Here's my answer. My best day at work--or rather, one of the best--found me very young, and took me completely out of my wheelhouse.
We were deep into the 2000 presidential election. The Supreme Court was already deliberating on whether Gore or Bush would take the White House despite the popular vote results. I was in my first full-time job, right out of college, privileged to be working at NPR, mostly on music and digital projects.
But because of the election we'd all been asked to help out the news department. I'd studied politics but usually stuck to culture. I'd taken a few videos of artists performing at NPR, but I was no photojournalist.
So when a producer who looked like a weathered war correspondent wanted someone to go to the Supreme Court on the day that our new president would be chosen, I didn't think he'd look to me. But, knowing only the basics about me from a mutual colleague, he did.
My charge was to take NPR's newest digital SLR camera, a huge professional Canon, and head down to the protest scene outside the court. He wanted photos of "everything." I probably looked terrified. It'll be totally safe, he said. I nodded and thanked him, ran out of there, gripping the camera like it was a part of me.
Outside the court was a spectacle. I'd never had my journalistic hands dirtied outside a concert hall, cafe, or recording studio. But after a rushed walk, there I was, right outside 1 First St NE, Washington, DC 20543. The collective anger was palpable. People screeched, pumped signs in the air, slapped hands. I shot like crazy, spinning, pushing. I moved through crowds, noticing a new, better sense of proprioception.
I'd learned from NPR about ambient audio--getting the sound of a scene--but here, I was getting images of one. My skillset didn't exactly include expertise in camera-work or mob psychology, but it dawned on me. If I didn't get every shot I could find here, NPR's website wouldn't have original photography of one of the most important political events in recent history: Bush v. Gore.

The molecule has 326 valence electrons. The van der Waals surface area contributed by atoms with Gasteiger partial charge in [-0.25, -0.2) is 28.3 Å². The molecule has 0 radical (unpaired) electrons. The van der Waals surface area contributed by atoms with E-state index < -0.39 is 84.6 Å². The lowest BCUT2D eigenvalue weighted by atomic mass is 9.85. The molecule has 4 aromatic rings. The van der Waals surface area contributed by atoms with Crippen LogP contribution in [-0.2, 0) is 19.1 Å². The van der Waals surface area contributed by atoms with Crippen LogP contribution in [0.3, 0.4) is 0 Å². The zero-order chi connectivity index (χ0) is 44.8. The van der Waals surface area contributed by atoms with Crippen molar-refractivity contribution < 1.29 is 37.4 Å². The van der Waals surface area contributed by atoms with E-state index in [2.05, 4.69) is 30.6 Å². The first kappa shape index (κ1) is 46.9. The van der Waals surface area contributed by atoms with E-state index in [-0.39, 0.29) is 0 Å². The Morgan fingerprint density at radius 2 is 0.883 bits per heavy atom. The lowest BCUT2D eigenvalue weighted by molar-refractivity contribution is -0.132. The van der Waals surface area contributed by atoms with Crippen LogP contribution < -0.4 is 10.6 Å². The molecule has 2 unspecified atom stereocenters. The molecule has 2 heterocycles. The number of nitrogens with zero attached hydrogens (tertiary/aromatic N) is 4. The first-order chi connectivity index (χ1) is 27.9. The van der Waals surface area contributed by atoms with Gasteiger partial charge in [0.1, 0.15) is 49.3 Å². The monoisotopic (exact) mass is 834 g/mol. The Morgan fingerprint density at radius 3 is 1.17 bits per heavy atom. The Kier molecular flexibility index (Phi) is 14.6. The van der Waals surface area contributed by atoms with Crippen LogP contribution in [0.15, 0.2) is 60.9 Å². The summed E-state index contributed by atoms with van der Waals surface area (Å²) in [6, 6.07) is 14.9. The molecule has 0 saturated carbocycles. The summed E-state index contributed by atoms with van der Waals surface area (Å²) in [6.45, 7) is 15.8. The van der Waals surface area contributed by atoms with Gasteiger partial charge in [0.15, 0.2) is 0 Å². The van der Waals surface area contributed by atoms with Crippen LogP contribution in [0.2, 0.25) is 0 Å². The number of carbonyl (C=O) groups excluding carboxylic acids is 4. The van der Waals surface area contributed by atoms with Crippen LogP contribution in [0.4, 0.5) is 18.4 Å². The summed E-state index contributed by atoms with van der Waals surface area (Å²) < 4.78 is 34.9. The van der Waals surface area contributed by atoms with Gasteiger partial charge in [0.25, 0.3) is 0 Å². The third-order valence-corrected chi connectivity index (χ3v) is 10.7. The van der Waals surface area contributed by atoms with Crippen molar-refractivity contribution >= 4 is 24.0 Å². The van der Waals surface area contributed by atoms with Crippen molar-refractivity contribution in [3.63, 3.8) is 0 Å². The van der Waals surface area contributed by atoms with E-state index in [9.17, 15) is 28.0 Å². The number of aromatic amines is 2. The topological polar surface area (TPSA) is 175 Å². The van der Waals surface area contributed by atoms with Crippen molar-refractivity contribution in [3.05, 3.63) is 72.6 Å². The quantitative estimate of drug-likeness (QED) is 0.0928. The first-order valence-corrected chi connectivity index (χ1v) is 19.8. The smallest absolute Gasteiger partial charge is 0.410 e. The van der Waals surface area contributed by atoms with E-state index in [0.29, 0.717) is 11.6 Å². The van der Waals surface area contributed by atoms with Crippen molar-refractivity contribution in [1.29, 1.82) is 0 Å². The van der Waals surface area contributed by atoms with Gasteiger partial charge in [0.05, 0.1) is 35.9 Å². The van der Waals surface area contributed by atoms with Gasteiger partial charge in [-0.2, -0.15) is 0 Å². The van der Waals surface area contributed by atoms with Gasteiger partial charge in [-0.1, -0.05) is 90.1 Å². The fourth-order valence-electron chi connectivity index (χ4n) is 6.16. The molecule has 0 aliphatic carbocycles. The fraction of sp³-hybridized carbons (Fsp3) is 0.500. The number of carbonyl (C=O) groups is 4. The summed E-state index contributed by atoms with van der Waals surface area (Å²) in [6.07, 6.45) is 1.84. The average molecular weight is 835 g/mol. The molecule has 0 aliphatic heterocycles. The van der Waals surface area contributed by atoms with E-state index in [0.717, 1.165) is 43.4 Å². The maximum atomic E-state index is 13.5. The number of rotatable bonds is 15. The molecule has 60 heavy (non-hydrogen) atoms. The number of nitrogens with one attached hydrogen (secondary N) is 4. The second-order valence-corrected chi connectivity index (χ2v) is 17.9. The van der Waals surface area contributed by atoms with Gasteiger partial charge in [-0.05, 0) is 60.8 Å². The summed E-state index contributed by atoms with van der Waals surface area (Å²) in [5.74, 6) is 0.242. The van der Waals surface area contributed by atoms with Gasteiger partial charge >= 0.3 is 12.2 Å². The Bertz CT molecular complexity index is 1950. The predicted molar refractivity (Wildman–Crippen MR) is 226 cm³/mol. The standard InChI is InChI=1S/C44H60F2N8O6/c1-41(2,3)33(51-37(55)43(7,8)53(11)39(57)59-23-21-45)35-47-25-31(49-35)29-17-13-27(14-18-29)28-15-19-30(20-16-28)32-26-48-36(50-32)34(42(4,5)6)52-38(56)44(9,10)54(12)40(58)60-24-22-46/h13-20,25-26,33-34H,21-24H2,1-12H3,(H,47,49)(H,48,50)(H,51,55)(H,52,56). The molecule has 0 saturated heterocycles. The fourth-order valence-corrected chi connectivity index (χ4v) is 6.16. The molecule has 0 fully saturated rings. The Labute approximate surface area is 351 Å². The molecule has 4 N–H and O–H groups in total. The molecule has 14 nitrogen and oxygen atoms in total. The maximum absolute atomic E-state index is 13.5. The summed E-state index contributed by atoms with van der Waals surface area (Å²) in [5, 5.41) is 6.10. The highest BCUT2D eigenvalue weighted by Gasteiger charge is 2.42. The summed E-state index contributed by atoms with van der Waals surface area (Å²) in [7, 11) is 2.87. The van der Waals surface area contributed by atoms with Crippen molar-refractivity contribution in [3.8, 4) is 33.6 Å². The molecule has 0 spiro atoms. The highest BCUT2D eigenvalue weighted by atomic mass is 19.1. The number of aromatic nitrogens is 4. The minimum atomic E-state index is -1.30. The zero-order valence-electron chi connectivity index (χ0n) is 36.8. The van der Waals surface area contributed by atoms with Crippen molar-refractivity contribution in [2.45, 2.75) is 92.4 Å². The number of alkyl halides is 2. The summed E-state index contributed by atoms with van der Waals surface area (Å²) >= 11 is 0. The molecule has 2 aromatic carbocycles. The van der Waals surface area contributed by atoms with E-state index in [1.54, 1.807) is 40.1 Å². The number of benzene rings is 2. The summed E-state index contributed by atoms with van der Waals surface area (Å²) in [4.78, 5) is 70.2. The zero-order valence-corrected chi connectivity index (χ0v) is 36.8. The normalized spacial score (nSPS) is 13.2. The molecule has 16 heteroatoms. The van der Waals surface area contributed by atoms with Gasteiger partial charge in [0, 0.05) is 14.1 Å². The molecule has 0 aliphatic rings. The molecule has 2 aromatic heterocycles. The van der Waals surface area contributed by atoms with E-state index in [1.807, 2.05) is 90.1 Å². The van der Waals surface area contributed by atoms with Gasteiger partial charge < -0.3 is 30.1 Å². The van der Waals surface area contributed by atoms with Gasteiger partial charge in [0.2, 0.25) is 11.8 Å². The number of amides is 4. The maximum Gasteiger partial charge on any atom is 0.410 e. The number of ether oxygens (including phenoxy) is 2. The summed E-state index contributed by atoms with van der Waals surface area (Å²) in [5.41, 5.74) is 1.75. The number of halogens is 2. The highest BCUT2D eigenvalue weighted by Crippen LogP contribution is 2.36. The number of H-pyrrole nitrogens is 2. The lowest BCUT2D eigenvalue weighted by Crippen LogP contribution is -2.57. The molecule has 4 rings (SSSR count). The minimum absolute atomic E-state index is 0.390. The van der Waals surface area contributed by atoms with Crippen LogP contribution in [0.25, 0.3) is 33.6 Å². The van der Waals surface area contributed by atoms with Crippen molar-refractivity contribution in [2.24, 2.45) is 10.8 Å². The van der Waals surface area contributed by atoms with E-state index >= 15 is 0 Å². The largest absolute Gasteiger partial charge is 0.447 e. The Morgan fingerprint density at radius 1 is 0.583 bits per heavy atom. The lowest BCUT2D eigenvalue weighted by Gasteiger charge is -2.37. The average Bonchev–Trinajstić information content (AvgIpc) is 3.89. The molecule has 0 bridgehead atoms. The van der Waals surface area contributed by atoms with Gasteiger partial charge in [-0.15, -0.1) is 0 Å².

So I dove in, got dirty. Other people's limbs tangled up with mine. I almost tripped more than a few times, saving myself like an awkward dancer. I captured an older man crying through a sea of screaming mouths. I framed people my age, miserable that their first presidential vote might not count. I grabbed a feeling inside me: that I was much more a part of NPR and my nation than I had previously realized.
At the end of the day, at HQ, I handed off the camera, memory card nearly full, to another producer I'd never met. Had she come down from All things Considered? Did she work on financial news?
It didn't matter: we were all in this. It was our job to band together and document a historic event, and more important, to inform our audience what had actually happened in Washington. How it had happened. What it felt like to be there. And yes, what it looked like, especially when the decision came down.
Later that night, I saw my first published photo--it was on the front page of NPR.org. I was alone in my apartment, and I wasn't particularly proud of the image. It looked fine. But the entire site: the audio, reports, infographics. I was happy--giddy, really--to have contributed to this large-scale media presentation. To the larger organization that was not just National Public Radio but "NPR."
I'd soon return to my regular work--interviewing musicians, writing and editing, creating and coding digital cultural presentations. But I'd never forget that day, when the needs of the larger organization came before the needs of my everyday team, and certainly before mine. Besides, now I'd worked as a photographer, a newsperson. Like a member of a great orchestra, I was outside myself, excited for the next beat.--Adam Baer